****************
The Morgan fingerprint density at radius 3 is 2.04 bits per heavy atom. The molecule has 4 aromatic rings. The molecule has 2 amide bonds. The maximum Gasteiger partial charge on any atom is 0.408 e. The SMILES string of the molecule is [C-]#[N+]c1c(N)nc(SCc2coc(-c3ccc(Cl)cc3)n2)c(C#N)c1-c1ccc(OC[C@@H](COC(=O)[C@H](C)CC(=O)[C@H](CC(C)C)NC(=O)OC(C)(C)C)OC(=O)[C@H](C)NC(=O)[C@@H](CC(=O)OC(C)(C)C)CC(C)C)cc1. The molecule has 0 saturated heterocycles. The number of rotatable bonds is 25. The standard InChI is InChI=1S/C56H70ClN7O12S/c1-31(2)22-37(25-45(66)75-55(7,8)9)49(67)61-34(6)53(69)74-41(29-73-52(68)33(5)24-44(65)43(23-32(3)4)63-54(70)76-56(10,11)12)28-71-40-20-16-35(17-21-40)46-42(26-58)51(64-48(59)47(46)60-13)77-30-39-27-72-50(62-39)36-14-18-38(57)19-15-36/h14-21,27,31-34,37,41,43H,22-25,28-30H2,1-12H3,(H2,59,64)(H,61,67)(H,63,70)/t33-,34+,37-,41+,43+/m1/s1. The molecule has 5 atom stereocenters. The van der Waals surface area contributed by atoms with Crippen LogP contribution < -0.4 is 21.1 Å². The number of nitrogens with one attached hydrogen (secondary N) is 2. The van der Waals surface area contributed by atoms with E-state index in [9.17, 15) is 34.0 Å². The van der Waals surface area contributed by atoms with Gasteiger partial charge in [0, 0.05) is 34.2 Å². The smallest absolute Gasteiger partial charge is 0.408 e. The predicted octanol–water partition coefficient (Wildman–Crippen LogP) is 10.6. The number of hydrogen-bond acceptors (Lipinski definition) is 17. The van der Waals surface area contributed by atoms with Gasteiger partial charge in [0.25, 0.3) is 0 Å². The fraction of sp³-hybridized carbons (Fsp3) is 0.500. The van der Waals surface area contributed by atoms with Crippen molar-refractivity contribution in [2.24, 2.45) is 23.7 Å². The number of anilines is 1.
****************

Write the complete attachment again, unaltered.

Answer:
The Morgan fingerprint density at radius 3 is 2.04 bits per heavy atom. The molecule has 4 aromatic rings. The molecule has 2 amide bonds. The maximum Gasteiger partial charge on any atom is 0.408 e. The SMILES string of the molecule is [C-]#[N+]c1c(N)nc(SCc2coc(-c3ccc(Cl)cc3)n2)c(C#N)c1-c1ccc(OC[C@@H](COC(=O)[C@H](C)CC(=O)[C@H](CC(C)C)NC(=O)OC(C)(C)C)OC(=O)[C@H](C)NC(=O)[C@@H](CC(=O)OC(C)(C)C)CC(C)C)cc1. The molecule has 0 saturated heterocycles. The number of rotatable bonds is 25. The standard InChI is InChI=1S/C56H70ClN7O12S/c1-31(2)22-37(25-45(66)75-55(7,8)9)49(67)61-34(6)53(69)74-41(29-73-52(68)33(5)24-44(65)43(23-32(3)4)63-54(70)76-56(10,11)12)28-71-40-20-16-35(17-21-40)46-42(26-58)51(64-48(59)47(46)60-13)77-30-39-27-72-50(62-39)36-14-18-38(57)19-15-36/h14-21,27,31-34,37,41,43H,22-25,28-30H2,1-12H3,(H2,59,64)(H,61,67)(H,63,70)/t33-,34+,37-,41+,43+/m1/s1. The molecule has 5 atom stereocenters. The van der Waals surface area contributed by atoms with Crippen LogP contribution < -0.4 is 21.1 Å². The number of nitrogens with one attached hydrogen (secondary N) is 2. The van der Waals surface area contributed by atoms with E-state index in [9.17, 15) is 34.0 Å². The van der Waals surface area contributed by atoms with Gasteiger partial charge in [0, 0.05) is 34.2 Å². The smallest absolute Gasteiger partial charge is 0.408 e. The predicted octanol–water partition coefficient (Wildman–Crippen LogP) is 10.6. The number of hydrogen-bond acceptors (Lipinski definition) is 17. The van der Waals surface area contributed by atoms with Gasteiger partial charge in [0.25, 0.3) is 0 Å². The fraction of sp³-hybridized carbons (Fsp3) is 0.500. The van der Waals surface area contributed by atoms with Crippen molar-refractivity contribution in [2.24, 2.45) is 23.7 Å². The number of anilines is 1.